Mr Murdaugh testified that he did not know at the time how Maggie and Paul got down to the kennels but now believes Paul drove them.

“It was a little bit of chaos. It was clear to me that Mags had just let the dogs out. The two dogs that were out were her pet dogs,” he said.

He said one of the dogs Bubba caught a chicken.

After getting the chicken out of Bubba’s mouth, he said he “got out of there”.

“I got out of there, I left. I went back to the house,” he said, saying that he drove back in the golf cart.

“I went straight back to the house to the air conditioner.”

Mr Murdaugh’s former friend and law firm partner Mark Ball previously testified that he noticed a golf cart next to the family home in the aftermath of the murders.

Mr Murdaugh testified that he then lay down on the couch and said he “wasn’t positive if he did or didn’t doze off for a minute”. He then decided he would go to visit his mother, he said.

Mr Murdaugh broke down in tears multiple times on the witness stand – something he has also done at the witness table throughout the weeks-long trial.

As he testified, he faced the jury to speak to them face on and had addressed them with a cordial “good morning” as he got to the stand.

Before the day’s proceedings got under way, the disgraced attorney had defiantly told Judge Clifton Newman that he had finally made his decision to testify at his trial.

“I am going to testify. I want to testify,” he vowed confidently.

Mr Murdaugh is accused of gunning down his loved ones in a horrific fashion on the grounds of the family’s 1,700-acre estate in Islandton, South Carolina, back on 7 June 2021. He has pleaded not guilty to the charges.

The decision for Mr Murdaugh to testify comes as the defence plans to wrap up its case on Friday – a case that seeks to present the alleged killer and financial fraudster as a loving family man who would never have murdered his wife and son.

So far, jurors have heard from 10 defence witnesses including experts who testified about mistakes in the preservation of crime scene evidence, a ballistics expert who claimed Maggie’s shooter was 5’2” tall and not the 6’4” Mr Murdaugh, and the accused killer’s surviving son Buster.

This comes after jurors have heard four weeks of dramatic testimony from the prosecution, presenting Mr Murdaugh as a serial liar who stole millions from his own law firm and friends, and orchestrated situations to paint himself as a victim when his alleged crimes were on the brink of exposure.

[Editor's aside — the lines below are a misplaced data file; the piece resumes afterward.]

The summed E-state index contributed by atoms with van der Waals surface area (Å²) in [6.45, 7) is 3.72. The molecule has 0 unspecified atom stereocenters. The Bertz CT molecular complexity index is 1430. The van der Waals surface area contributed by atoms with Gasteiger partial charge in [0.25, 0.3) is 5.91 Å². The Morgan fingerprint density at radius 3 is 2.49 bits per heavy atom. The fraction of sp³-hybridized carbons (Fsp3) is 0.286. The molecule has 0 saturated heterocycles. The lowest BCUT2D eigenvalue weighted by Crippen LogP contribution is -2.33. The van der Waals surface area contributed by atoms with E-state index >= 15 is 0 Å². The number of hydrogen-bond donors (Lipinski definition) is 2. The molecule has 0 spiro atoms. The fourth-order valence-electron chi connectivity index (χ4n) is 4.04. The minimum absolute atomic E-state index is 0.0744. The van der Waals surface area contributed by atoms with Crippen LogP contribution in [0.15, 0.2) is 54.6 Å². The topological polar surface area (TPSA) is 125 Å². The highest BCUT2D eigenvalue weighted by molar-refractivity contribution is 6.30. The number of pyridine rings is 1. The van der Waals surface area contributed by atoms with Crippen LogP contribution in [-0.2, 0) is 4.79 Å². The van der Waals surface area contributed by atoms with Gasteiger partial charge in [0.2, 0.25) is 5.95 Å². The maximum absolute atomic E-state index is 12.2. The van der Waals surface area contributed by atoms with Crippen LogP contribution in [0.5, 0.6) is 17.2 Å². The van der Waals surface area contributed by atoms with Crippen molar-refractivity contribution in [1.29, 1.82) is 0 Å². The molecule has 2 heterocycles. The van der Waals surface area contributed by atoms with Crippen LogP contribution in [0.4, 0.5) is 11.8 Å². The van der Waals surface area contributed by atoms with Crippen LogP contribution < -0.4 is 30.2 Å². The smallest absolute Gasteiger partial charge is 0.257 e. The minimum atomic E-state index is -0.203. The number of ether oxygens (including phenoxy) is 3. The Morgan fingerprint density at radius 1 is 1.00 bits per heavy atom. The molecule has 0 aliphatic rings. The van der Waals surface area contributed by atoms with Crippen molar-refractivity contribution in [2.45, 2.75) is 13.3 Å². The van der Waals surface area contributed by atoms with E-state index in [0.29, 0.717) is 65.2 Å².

In total, 61 prosecution witnesses covered a trove of circumstantial evidence, including cellphone and car data, a damning video allegedly placing Mr Murdaugh at the crime scene and apparent holes in his alibi for the time for the murders.

The decision to put Mr Murdaugh on the stand came down to the wire, with his defence attorneys paying him a jailhouse visit on Wednesday night.

Attorneys Dick Harpootlian and Jim Griffin had previously said that their client wanted to testify in his own defence but were dealt a – not entirely unexpected – blow when the judge refused to limit the scope of his cross-examination.

Alex Murdaugh tells judge he will testify at his murder trial

(Colleton County Court)

On Wednesday morning, Mr Griffin asked Judge Clifton Newman to bring an order preventing the prosecution from cross-examining Mr Murdaugh about his string of alleged financial crimes should he take the stand.

Mr Griffin said the legal team had not yet decided whether or not Mr Murdaugh would testify in his murder trial but that they wanted the financial crimes to be off-limits if he did.

Prosecutor Creighton Waters argued that the cross-examination is “wide open” to all the alleged crimes – including the financial crimes – if Mr Murdaugh takes the stand. Judge Newman sided with the state, refusing to issue an order ahead of the testimony.

“For the court to issue a blanket order limiting the scope of cross-examination, that’s unheard of to me,” he said.